Opinion: Commentary: Vote No on Question 1 in Virginia

Opinion: Commentary: Vote No on Question 1 in Virginia

The proposed process makes meaningful citizen input virtually impossible.


Virginia's 39th House District.

The rhetoric around Question 1 on the Virginia ballot is miles away from the actual redistricting process that would be frozen into constitutional language. Every pro statement I've read promises "the people not politicians will decide who represents them." In stark contrast, the proposed process makes meaningful citizen input virtually impossible.

Buried in the almost 1400 words of the full amendment are just 14 words about public input: "Commission shall hold at least three public hearings in different parts of the Commonwealth." Such a low bar of only three meetings is totally inadequate for Commission members to learn the on-the-ground reality of communities of interest across Virginia.

Even more constricting is the narrow window for this limited citizen input. On one hand, a detailed, seven-step process to name eight citizen members to the Commission consumes three months. In contrast, residents of the 95 counties and 38 independent cities that make-up Virginia are given, at best, 6 weeks to make their case about the impact on their communities of how they're carved up for the next decade.

Compact and contiguous are simply outward measures of what districts should look like. My district looks compact but it has parts of eight high schools, four supervisor districts, four state senate districts, and two congressional districts. Before the district was split into pieces, I loved the challenge of talking with high school students. Their questions were direct and demanding. I felt held accountable and I hoped their lasting lesson would be to expect straight answers from elected officials.

Now, I'm not the representative identified with any high school. Last year, even the League of Women Voters only included me in one of the four debates that covered voters in the 39th District. When communities are split, communication is cut. There's no focus. Voters can't hold their elected officials accountable if they don't know who represents them.

Because the ballot proposal prohibits any amendments to districts drawn by the Commission, the community knowledge of the 140 legislators elected by citizens of those communities is frozen out. There's no correcting what eight non-elected persons thought they heard in the limited public hearings by those who know the territory.

Moreover, the proposed amendment makes the Virginia Supreme Court the ultimate arbitrator, if the General Assembly rejects the Commission's plan. This would remove redistricting even further from the voters. Justices, who serve 12-year terms, were selected by whichever party was in control of the legislature at the time. At best, they represent a statewide voter preference of the past. At worse, this has played out to exclude significant demographic and regional experience. For example, despite encompassing 20 percent of Virginia's population, no one from Fairfax, Arlington, or Alexandria has been on the Virginia Supreme Court in two decades.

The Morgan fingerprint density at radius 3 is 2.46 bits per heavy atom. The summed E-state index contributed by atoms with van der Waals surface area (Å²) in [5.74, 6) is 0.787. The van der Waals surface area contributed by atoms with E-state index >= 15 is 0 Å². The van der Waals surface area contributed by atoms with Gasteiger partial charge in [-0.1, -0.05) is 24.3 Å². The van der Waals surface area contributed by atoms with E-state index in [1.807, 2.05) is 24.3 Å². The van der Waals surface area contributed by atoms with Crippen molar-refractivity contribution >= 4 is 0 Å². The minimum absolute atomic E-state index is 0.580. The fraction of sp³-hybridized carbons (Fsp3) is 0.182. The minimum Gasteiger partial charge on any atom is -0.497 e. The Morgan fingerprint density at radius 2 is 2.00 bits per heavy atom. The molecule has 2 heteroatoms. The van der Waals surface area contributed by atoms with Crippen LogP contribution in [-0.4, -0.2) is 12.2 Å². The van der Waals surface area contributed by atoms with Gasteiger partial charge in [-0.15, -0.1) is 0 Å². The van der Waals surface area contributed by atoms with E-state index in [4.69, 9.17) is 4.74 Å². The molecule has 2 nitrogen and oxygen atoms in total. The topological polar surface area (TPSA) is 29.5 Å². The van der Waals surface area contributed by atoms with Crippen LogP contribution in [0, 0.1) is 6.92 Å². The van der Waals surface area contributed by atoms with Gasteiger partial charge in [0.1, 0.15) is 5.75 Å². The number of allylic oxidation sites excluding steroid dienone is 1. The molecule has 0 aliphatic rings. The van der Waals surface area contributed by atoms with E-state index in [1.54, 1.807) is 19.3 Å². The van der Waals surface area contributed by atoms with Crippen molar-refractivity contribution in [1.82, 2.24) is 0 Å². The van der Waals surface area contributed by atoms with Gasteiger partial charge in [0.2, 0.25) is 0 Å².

This lengthy proposed amendment contains extreme detail that allows for no flexibility in some provisions but raises serious legal questions about why such clear intent isn’t part of other provisions. The proposal reads, if the General Assembly doesn't accept the Commission's plan, "the districts shall be established by the Supreme Court of Virginia" – no detail – not a single basic protection.

Given the political reality of how Virginia justices are put on the bench, it is unacceptable to not, at least, require a bi-partisan approval of the special master(s) that courts elsewhere have used in gerrymandering cases. Even more troubling, the requirement for open meetings and public access to all records doesn’t cover the Court's work – only the Commission's work. Under the proposed amendment, the Virginia Supreme Court is free to operate totally out of public scrutiny and, by tradition, it will. Proponent claims of an open and transparent process are reduced to only promises.

I was joined by 48 members of the General Assembly in opposing this ballot question. Some have even greater concerns about the Virginia Supreme Court’s role. They fear political gamesmanship since it only takes two of the eight legislators on the Commission to kill a plan. Review by the 140-member General Assembly with the opportunity for public comment dies with it. Under the amendment, the Court alone would determine how people will be represented for the next decade.

However, the greatest concern is the total silence on the racial, ethnic, or geographic make-up of the Commission. The selection of the Commission members is controlled, again, by judges elected by the majority party in the previous decade. The proposed amendment contains no requirements these judges even consider – let alone achieve – a balance that is representative of Virginia's people.

The bottom line is that we don't need an amendment to the Virginia Constitution to proceed with redistricting that is open, inclusive and fair. Passing this deeply flawed proposal will only tie our hands now and in the future to a process controlled by procedures and by a timeline that makes public input little more than window dressing. Demand we do better. Vote No on Ballot Question 1.